If you run an industrial, manufacturing or storage facility, capital expenditures on equipment ranks up there with taxes, rent and labor costs. However, many new businesses struggle when comes the time to buy crucial pieces of equipment. Fortunately, there are many ways that you can cut corners and cut costs on equipment. Here are four ways you can save on equipment for your business.
Used, second hand, pre-owned. It doesn’t matter what moniker you use. The fact is that used equipment like machinery is a bargain when you factor the cost of the equipment against the remaining operating life. The ideal case is buying barely used equipment at a bankruptcy sale or buying two to three year old processing equipment that is being replaced by the latest and greatest equipment mandated by a business’s largest customers. However, there are other times you can save a huge amount of money.
For example, you could buy an old forklift and have it repaired. Large companies, in particular, will opt for new equipment when the good equipment is starting to age and need repairs, though it has years of operational life left. Pick up the equipment their computerized maintenance management system says to replace and take it to a shop specialized in forklift repair Toronto. You’ll get good as new equipment at a fraction of the cost of new, even factoring in repair costs.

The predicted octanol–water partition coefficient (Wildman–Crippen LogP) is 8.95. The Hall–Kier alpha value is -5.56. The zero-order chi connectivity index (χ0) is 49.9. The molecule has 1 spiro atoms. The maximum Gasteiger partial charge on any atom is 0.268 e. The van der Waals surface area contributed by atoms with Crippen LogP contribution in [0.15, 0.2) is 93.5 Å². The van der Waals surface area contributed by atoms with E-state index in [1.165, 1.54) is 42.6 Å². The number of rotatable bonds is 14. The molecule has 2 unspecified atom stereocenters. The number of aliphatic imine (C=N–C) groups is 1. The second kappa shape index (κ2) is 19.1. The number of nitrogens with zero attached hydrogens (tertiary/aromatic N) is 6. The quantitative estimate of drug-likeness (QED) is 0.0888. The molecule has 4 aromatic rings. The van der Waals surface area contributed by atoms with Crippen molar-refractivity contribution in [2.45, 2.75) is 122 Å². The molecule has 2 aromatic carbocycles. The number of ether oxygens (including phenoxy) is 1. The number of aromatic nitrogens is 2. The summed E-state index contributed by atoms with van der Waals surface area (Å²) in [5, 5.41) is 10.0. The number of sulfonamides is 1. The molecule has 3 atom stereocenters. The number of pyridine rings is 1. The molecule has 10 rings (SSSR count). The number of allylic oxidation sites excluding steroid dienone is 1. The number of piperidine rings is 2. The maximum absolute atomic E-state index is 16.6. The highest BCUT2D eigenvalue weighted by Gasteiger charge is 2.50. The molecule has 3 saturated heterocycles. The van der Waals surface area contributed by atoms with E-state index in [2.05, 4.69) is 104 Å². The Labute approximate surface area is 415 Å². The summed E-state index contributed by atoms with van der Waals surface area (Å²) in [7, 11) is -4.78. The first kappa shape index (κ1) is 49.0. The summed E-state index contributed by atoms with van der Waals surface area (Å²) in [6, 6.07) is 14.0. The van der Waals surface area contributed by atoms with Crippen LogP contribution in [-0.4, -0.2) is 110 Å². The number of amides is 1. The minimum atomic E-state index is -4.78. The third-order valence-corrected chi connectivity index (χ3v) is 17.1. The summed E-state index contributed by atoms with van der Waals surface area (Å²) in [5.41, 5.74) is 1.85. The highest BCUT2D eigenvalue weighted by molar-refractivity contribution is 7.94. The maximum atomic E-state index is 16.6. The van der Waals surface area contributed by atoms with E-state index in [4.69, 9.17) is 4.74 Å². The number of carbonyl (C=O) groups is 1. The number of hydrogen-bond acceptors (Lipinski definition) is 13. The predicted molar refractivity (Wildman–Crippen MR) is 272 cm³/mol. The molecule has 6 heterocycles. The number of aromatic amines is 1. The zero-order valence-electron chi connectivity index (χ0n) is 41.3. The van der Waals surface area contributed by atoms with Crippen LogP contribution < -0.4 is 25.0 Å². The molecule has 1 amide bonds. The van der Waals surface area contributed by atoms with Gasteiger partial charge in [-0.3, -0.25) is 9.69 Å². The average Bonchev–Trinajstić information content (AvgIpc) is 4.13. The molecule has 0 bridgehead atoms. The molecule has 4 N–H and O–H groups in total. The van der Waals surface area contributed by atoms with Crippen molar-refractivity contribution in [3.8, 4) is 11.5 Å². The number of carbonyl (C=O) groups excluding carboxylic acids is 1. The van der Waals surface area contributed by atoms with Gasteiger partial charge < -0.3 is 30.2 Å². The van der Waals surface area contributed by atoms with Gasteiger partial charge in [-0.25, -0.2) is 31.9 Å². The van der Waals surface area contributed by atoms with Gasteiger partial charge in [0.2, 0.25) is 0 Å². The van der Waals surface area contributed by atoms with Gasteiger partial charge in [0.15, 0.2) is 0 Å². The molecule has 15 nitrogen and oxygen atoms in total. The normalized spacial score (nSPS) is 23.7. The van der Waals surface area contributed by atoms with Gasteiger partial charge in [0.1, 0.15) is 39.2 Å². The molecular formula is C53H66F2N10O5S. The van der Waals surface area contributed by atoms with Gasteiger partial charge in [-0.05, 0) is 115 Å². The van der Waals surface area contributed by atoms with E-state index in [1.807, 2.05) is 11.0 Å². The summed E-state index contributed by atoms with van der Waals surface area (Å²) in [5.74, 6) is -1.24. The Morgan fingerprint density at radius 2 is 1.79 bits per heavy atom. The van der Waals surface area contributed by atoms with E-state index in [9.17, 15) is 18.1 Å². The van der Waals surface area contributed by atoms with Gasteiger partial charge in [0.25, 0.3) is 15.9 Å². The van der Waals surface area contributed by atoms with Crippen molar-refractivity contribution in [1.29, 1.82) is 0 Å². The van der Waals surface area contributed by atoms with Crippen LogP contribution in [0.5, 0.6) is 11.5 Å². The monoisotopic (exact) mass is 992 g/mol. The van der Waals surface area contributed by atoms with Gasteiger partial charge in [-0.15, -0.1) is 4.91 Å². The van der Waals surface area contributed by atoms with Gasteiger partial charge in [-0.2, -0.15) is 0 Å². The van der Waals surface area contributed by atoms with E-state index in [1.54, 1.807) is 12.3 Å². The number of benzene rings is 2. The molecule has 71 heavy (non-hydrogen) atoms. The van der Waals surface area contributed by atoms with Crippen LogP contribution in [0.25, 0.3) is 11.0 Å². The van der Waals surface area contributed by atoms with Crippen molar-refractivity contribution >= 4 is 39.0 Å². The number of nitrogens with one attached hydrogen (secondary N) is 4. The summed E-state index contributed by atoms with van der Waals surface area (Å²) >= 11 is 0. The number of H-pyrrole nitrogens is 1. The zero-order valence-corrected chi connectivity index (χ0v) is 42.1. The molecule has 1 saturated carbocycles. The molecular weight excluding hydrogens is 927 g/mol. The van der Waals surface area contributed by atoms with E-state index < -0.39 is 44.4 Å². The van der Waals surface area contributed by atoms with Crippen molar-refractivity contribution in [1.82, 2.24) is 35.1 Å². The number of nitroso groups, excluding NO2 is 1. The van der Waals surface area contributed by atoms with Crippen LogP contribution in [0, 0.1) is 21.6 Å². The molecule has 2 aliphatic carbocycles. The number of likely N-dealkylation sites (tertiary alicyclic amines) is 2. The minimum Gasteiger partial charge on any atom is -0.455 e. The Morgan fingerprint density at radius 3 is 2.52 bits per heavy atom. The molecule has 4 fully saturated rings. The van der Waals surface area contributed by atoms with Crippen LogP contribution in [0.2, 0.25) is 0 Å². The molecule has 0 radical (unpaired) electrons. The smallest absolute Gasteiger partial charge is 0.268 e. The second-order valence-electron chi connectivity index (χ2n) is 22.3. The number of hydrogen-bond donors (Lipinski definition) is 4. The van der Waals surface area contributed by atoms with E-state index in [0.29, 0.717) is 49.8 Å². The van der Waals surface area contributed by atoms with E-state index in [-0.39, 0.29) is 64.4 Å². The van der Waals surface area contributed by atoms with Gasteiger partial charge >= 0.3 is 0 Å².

Invest in Maintenance
One way to save money over the long run is by investing in maintenance. Don’t try to run equipment on the same filters and oil for as long as possible. It is cheaper to replace these consumables over the long run than wear out and replace the equipment. You’ll also delay the need for physical repairs by investing time and resources into regular maintenance. Then there’s the fact that you are less likely to have unplanned breakdowns until late in the life of the equipment if you keep up with the planned maintenance.
Look at What You Need Versus What You Have
Before you assume you need a new, more expensive piece of equipment, bring in an industrial engineer or lean process improvement expert. Look at how you could better utilize the equipment you have and alter the workflow to maximize production before you start shopping for new equipment. The bottleneck may be material handling processes or quality control, not the equipment itself. In other cases, adding more people to supply the equipment may be a cheaper alternative to faster, more expensive supply lines. Or you could look at renting small supplementary units upstream or downstream to see if that piece of equipment truly is your bottleneck as well as use that time to test the impact on the rest of the facility by increasing production at that one location.
It may sound surprising, but you can save a lot of money on equipment by shopping around. If you still need to buy new equipment, look at what used equipment could meet your needs or which mid-market products fill production requirements instead of assuming the top of the line item is the best choice. Research different suppliers instead of selecting from the catalog of the first industrial salesperson you meet.
If you need to buy equipment for your business, consider the above tips to save